It’s a sight that has recently become all too familiar: angry posts from students about GW on social media. Complaints about Storage Squad, calls for divestment and campaigns to fire University President Thomas LeBlanc have become regular fixtures of student discourse. Last month, more than 2,000 students also signed a petition demanding GW refund half of last semester’s tuition on top of room and board. The collective resentment has reached a point where we’d rather see GW go under financially than stomach a month of online classes.
It seems many of us students have a vendetta against GW. At any inconvenience or University policy we oppose, we often resort to trashing GW on social media until our issue is resolved. When we are frustrated, especially now with COVID-19 derailing our lives, it can feel like we have no choice but to strike out at GW to be heard.
But before doing so, we should consider the big picture and be grateful for all that we do have here. In gaining this perspective, we will not only have a more worthwhile college experience but set ourselves up for greater happiness in life going forward.
We easily forget how lucky we are that our University not only is prestigious but genuinely cares about its students, offering funds and services for almost any cause or need. GW has always been there for me when I asked: whether I needed emergency funds for a flight home, financial support for my unpaid internships, accommodations for my disability or food assistance late in the semester. GW’s counseling services helped turn my mental health around, and the health center even waived my student insurance charge because I could only afford Medicaid. Unlike several other universities, GW has also taken it upon itself to pay for and organize the storage of our belongings this summer. And this isn’t even counting the top-notch academic resources and career advising we’ve continued to have access to during this crisis.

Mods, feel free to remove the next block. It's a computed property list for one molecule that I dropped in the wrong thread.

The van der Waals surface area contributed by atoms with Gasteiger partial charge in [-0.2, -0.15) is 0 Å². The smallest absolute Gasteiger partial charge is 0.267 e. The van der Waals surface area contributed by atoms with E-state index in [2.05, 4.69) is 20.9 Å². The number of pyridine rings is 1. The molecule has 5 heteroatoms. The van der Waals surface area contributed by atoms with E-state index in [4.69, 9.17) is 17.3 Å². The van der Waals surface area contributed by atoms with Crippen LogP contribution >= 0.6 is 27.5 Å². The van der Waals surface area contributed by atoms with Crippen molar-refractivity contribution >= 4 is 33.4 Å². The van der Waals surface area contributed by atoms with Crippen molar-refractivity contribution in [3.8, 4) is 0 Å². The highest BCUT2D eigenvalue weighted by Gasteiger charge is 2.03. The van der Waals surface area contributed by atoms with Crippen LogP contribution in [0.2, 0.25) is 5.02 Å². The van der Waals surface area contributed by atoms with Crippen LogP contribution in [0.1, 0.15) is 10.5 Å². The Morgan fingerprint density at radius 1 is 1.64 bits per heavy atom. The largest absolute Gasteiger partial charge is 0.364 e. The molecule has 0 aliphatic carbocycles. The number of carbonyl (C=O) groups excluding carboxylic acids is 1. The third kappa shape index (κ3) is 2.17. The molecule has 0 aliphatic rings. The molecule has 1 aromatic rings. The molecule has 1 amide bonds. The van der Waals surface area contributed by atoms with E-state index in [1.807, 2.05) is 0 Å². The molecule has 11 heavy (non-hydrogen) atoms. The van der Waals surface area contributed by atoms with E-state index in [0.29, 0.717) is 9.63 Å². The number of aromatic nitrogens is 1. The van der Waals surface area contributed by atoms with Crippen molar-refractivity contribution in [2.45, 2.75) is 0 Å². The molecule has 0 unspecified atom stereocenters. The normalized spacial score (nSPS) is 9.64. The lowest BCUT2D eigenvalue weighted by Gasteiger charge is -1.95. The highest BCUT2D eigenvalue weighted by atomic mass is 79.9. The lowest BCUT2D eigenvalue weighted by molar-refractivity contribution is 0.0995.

Try to bear in mind, before posting about how awful GW is, how fortunate you are that our University takes our well-being seriously; and don’t be afraid to reach out for help if you need it.
Now, there will inevitably be hardships you face and policies you disagree with at GW. In addressing these, the University does its best to listen to student input. Student activism led to a free 18th credit, free printing and laundry and even Dining Cash four years ago. But by the same token, there are simply times when the people qualified to run an educational institution need to make decisions independent of students. We easily delude ourselves that, since GW does not act on our every whim, those in charge must be trying to sabotage us somehow. Officials actually work hard every year to give us the best experience possible and are doing their best in service of that goal now given the current circumstances.
Let’s be more thankful and supportive toward GW’s administrators, professors and employees in the future instead of just complaining about every clerical error or item the movers break. Criticize our president’s analogies or endowment choices if you will, but don’t negate the significant and consistent diversity and sustainability commitments we as a school have already made. When all is said and done, GW must, every year, try and balance the diverse priorities and values of 26,000 students, as well as faculty and alumni. GW will never meet our exact standards for a perfect world, and if we hold it to such a standard, we won’t ever be content.
I know the current situation is aggravating for us all. I was disheartened that my study abroad and summer job were taken from me last-minute due to COVID-19, and once I got home I could do nothing but spend my time agonizing about what would come next. But I thought then about all I had – all the people, things and experiences my life has given me so far, and how it was and would always be enough. Even if all my worries do come to pass.
Be grateful, be satisfied with what you have instead of constantly lamenting what you don’t. Don’t take for granted the multitude of things that have gone your way and obsess over changing things you don’t like. If you let feelings of outrage control you and depend on external outcomes for your survival, you won’t be able to create your own happiness in life. I know, because I’ve acted this way myself for many years, that we all deserve better.
By all means, keep objecting to times you’ve been wronged or policies you oppose. But always, in the back of your mind, be grateful for all the time and resources being devoted to you at GW. It’s a tough proposition for all of us- there isn’t much to cheer about or look forward to in the months ahead; and plenty to regret the loss of. At the end of the day though, no matter how horrible our lives or the state of the world may seem, we are some of the luckiest, most privileged people in the country.
Let’s start showing GW some appreciation instead of looking for reasons to fight it.
Filip Vachuda, a sophomore majoring in international affairs and economics, is an opinions writer.